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See also: boulé

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EnglishEdit

 
English Wikipedia has an article on:
Wikipedia

Etymology 1Edit

French boule

NounEdit

 
Boule bread

boule (plural boules)

  1. One of the bowls used in the French game of boules.
    • 2005, Alan Hollinghurst, The Line of Beauty, paperback edition, Bloomsbury Publishing, page 274:
      Wani had been wet about the game until he turned out to be good at it, and now he was absorbed and unironical, tripping after the ball, yapping and grinning when he bombed the other boules away from the jack-ball, or cochonnet.
  2. A single-crystal ingot produced by synthetic means.
  3. A round loaf of bread.
  4. A round piece of dough.
  5. (woodworking) A through-sawn log with the slices restacked in the order and orientation they originally had in the log, usually with waney edges.
    • 1986, Fine woodworking on wood and how to dry it, page 42:
      Behind him is lumber 'sawn in the boule.' Wood is more commonly sawn in this manner in Europe and is stacked in the order it comes from the log.
    • 2019 August 19, American Woodworker, number 46, page 41:
      Specialty lumber dealers can cut and sticker a log "in the boule," so that boards hold the same relative position they had before milling
    • 1991 August, American Woodworker, number 21, page 47:
      A live-sawn log kept as a unit is known as a boule
    • 2005, Andy Rae, Workshop Idea Book, page 94:
      IN THE BOULE. If you work with whole logs, allocate enough space for storing flitch-cut planks in the order they were sawn. Their sheer bulk helps keep them flat, and stacking in order makes sequential matching for color and grain much easier
TranslationsEdit

VerbEdit

boule (third-person singular simple present boules, present participle bouling, simple past and past participle bouled)

  1. (transitive, cooking, rare, nonstandard) To shape (a piece of dough) into a ball.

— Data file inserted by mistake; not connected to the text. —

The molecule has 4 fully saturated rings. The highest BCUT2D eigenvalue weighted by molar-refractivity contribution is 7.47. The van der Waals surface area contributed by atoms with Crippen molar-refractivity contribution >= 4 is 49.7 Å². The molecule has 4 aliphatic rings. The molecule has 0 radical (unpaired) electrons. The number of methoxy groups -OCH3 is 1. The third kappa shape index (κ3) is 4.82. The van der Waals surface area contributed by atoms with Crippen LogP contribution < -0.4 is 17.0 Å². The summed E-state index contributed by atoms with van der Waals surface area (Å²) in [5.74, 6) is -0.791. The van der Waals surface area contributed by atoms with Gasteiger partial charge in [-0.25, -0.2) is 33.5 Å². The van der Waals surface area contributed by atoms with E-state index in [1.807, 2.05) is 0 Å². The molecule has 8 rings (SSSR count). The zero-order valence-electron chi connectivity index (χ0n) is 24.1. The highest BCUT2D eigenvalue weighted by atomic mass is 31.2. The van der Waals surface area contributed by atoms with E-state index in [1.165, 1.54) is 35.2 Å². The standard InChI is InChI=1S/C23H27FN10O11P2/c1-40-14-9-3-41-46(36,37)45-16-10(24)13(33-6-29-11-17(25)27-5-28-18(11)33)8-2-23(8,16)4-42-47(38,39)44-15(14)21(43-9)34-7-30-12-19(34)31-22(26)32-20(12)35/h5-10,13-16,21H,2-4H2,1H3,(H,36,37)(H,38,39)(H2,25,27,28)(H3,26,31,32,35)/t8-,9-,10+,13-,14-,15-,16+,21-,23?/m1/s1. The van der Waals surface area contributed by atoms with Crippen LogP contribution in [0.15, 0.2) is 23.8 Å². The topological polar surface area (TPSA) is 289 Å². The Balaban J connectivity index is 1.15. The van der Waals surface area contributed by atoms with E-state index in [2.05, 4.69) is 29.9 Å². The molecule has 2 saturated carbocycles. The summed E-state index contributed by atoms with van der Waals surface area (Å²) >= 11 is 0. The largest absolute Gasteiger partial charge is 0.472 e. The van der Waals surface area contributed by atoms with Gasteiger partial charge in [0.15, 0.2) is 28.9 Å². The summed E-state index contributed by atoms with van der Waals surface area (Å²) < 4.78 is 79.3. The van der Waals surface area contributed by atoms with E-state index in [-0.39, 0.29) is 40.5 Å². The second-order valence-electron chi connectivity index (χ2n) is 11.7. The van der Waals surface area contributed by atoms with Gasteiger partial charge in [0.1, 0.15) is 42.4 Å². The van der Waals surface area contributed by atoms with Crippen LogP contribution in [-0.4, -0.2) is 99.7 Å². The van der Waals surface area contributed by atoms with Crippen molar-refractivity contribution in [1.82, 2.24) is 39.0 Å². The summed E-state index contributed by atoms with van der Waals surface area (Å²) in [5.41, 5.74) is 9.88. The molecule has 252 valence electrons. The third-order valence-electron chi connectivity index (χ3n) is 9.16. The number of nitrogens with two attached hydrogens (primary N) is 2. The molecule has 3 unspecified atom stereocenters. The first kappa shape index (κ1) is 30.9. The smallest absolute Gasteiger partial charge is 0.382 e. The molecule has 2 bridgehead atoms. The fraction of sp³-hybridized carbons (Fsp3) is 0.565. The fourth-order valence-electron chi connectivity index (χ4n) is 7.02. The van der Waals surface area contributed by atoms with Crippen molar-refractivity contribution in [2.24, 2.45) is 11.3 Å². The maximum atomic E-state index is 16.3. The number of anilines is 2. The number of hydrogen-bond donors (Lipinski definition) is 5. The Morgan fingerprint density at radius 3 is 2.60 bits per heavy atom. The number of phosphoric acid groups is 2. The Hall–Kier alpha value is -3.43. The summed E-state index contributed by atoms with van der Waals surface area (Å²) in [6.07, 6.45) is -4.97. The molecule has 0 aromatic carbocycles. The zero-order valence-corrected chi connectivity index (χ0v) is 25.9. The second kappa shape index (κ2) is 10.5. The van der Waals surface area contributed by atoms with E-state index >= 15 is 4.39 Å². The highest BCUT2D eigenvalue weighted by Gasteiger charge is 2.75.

TranslationsEdit

Etymology 2Edit

Alteration of Boulle. See buhl.

NounEdit

boule (usually uncountable, plural boules)

  1. (woodworking) Alternative form of buhl

Etymology 3Edit

Borrowed from Ancient Greek βουλή (boulḗ).

NounEdit

 
English Wikipedia has an article on:
Wikipedia

boule (plural boules)

  1. A council of citizens in Ancient Greece
TranslationsEdit

AnagramsEdit


CzechEdit

PronunciationEdit

NounEdit

boule f

  1. bulge, protuberance
  2. bump, swelling

Further readingEdit


FrenchEdit

Etymology 1Edit

From Middle French boule, from Old French bole (knob), from either Latin bulla (bubble), in which case it is a doublet of bulle (which was borrowed later), or from Frankish *bolla, *bollo (ball, bun, bowl, cup), from Proto-Germanic *bullǭ (round object, ball, bowl), from Proto-Indo-European *bʰl̥n- (round object), from *bʰel- (to blow, swell, inflate). Cognate with Dutch bol (ball, sphere, scoop), German Bolle (bulb). More at bowl.

PronunciationEdit

  • IPA(key): /bul/
  • (file)

NounEdit

boule f (plural boules)

  1. ball, globe
  2. bowl (in the game of bowls)
    Il jette la boule.He throws the bowl.
  3. scoop (of e.g. ice cream)
    2 boules de glace.2 scoops of ice cream.
  4. (informal) head or face
  5. (France, slang) ball, testicle
  6. (Quebec, slang) tit, breast
Derived termsEdit

NounEdit

boule m (plural boules)

  1. (slang) butt, bum, ass
    Cette meuf a un bon boule.
    This girl has a great ass.

Etymology 2Edit

VerbEdit

boule

  1. first-person singular present indicative of bouler
  2. third-person singular present indicative of bouler
  3. first-person singular present subjunctive of bouler
  4. third-person singular present subjunctive of bouler
  5. second-person singular imperative of bouler

Further readingEdit


Haitian CreoleEdit

EtymologyEdit

From French brûler (to burn)

VerbEdit

boule

  1. to burn

Derived termsEdit


NormanEdit

EtymologyEdit

  This entry lacks etymological information. If you are familiar with the origin of this term, please add it to the page per etymology instructions, or discuss it at the Etymology scriptorium.

PronunciationEdit

NounEdit

boule f (plural boules)

  1. (Jersey, nautical) buoy

Derived termsEdit